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Benefits of Yeast for Horses

Tigger Montague

Before exploring the benefits of yeast for horses, some appreciation is in order. Yeasts are fascinating microorganisms with over 1500 species currently identified. Yeast microbes may be one of the earliest domesticated organisms. Archeologists working in Egypt have found baking chambers for yeast-raised bread that date back thousands of years.

These organisms use organic compounds as a source of energy and do not require sunlight to grow, nor do they need oxygen in order to produce energy. Yeasts are naturally occurring on the skins of fruits and berries and on exudates like cacti, as well as in soils, on insects and on our skin. Even deep ocean environments host a variety of yeasts.

Fermentation:
Under anaerobic conditions (without oxygen), yeast converts sugar and starches into alcohol and carbon dioxide. This process is known as fermentation. Without yeast fermentation there would be no bread, wine, beer, root beer, Kombucha, or kefir. Without yeast fermentation there would be no industrial ethanol production. A wide variety of chemicals are now produced with genetically engineered yeast, including phenolics, alkaloids, and specific amino acids like Lysine. Some biopharmaceuticals are produced from yeast, including insulin, vaccines for hepatitis, and human serum albumin.

Yeast for horses:
The two most common strains of yeast used in equine feeds and supplements are S. cerevisiae and S. boulardii.  These yeasts function in the hindgut of horses helping to digest dry matter and organic matter. The yeasts are commonly fed in forms known as yeast culture or live/active yeast.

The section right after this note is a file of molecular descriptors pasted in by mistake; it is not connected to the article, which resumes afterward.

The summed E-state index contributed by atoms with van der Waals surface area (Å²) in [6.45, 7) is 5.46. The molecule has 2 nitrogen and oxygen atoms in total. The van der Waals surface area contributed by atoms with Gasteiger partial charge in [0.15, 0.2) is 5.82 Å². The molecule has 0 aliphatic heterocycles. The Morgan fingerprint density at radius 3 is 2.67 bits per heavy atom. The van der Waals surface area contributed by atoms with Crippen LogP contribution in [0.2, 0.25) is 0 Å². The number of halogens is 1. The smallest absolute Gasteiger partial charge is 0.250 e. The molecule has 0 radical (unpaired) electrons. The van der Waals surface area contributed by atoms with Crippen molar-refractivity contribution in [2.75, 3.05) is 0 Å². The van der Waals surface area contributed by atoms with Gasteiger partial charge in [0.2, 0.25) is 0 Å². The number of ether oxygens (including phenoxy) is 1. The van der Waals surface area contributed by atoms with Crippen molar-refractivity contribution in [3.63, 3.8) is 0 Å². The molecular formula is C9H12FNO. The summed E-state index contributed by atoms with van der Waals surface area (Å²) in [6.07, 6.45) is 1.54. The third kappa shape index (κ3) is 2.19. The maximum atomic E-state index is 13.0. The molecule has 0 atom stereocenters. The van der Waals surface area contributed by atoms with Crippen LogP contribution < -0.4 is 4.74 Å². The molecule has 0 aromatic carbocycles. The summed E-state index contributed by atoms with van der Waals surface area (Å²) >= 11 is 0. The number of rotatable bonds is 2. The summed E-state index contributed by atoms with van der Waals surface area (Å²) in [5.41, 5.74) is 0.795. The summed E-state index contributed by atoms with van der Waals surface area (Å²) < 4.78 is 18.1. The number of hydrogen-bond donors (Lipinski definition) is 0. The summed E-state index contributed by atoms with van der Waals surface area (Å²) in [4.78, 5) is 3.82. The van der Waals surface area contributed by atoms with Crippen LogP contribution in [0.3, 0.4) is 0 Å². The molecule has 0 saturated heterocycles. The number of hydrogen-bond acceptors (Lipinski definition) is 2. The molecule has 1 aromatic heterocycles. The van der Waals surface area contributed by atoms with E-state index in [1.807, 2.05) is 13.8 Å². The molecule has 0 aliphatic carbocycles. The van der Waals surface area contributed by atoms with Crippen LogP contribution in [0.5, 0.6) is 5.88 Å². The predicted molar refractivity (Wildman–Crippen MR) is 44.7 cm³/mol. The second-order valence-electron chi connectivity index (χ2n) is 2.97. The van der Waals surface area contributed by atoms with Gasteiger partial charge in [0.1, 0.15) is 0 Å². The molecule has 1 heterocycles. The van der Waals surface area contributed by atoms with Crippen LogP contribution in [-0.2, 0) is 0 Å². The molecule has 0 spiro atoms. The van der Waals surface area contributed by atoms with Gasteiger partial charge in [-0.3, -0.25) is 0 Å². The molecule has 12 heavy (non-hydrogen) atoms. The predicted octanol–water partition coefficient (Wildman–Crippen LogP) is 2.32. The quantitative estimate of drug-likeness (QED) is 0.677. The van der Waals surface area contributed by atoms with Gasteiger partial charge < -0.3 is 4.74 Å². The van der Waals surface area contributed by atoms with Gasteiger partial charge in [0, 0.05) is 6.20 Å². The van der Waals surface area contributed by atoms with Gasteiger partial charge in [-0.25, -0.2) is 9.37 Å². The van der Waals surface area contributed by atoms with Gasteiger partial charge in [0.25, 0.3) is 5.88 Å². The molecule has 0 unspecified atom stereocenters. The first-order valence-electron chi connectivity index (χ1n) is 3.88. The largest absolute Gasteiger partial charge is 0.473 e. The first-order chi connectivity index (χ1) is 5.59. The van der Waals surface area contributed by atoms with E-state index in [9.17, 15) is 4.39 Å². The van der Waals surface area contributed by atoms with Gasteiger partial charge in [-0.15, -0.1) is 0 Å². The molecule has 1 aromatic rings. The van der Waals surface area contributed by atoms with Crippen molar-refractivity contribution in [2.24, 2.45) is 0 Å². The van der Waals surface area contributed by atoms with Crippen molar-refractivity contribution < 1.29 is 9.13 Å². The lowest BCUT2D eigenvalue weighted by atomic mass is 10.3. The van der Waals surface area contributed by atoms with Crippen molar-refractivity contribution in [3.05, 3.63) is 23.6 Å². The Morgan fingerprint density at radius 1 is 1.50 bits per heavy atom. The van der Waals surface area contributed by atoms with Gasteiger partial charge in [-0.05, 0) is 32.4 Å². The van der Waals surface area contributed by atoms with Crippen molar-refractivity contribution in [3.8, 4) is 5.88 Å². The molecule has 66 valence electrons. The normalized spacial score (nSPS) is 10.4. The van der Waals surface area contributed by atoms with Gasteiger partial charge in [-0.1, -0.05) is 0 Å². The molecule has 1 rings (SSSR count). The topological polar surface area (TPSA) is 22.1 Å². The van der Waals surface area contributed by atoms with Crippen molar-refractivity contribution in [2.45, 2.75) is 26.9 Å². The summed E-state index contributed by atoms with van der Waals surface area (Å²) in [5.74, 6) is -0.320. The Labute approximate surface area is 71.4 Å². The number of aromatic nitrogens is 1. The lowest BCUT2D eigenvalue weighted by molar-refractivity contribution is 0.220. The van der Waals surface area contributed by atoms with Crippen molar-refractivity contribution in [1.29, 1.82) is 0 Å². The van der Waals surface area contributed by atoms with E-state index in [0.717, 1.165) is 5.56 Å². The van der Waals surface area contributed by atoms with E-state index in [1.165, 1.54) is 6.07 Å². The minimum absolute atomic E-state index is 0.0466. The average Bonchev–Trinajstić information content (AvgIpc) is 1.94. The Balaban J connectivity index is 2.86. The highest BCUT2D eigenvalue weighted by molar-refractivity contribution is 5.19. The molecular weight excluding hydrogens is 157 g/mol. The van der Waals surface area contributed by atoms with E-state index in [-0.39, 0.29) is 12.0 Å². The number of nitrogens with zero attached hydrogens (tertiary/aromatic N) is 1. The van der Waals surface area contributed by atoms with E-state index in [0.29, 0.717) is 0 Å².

Yeast culture, also known as yeast fermentation product, has been processed so that it is heat stable and can withstand high temperatures. Yeast culture cannot colonize the hingut because it is not viable or alive. Yeast culture cannot reproduce because the yeast has been inactivated. Yeast culture is the most predominant form of yeast in feeds and some supplements. 

Active yeast, also known as viable or live yeast, is capable of colonization. Several European studies highlight increased digestibility of fiber in the hindgut with live yeast.   Active yeast is measured in CFUs (colony forming units) just like other active probiotics such as yogurt.

Yeast and the hindgut:
Changes to the pH of the hindgut can occur when soluble carbohydrates either from grains or grasses overload the small intestine and pass to the large intestine where microbial fermentation occurs. Rapid fermentation occurs with accumulation of lactic acid bacteria, which changes the pH of the hindgut, causing suppression of the fiber- digesting bacteria. Changes to the pH of the hindgut can cause colic, laminitis, and increased gas accumulation as the abundant lactate-producing bacteria take over.

More evidence for the benefits of yeast for horses: studies in the UK have shown that lactic acid levels were lower and cecal pH higher in horses fed a high starch diet supplemented with live yeast.

Saccharomyces cerevisiae and Saccharomyces boulardii: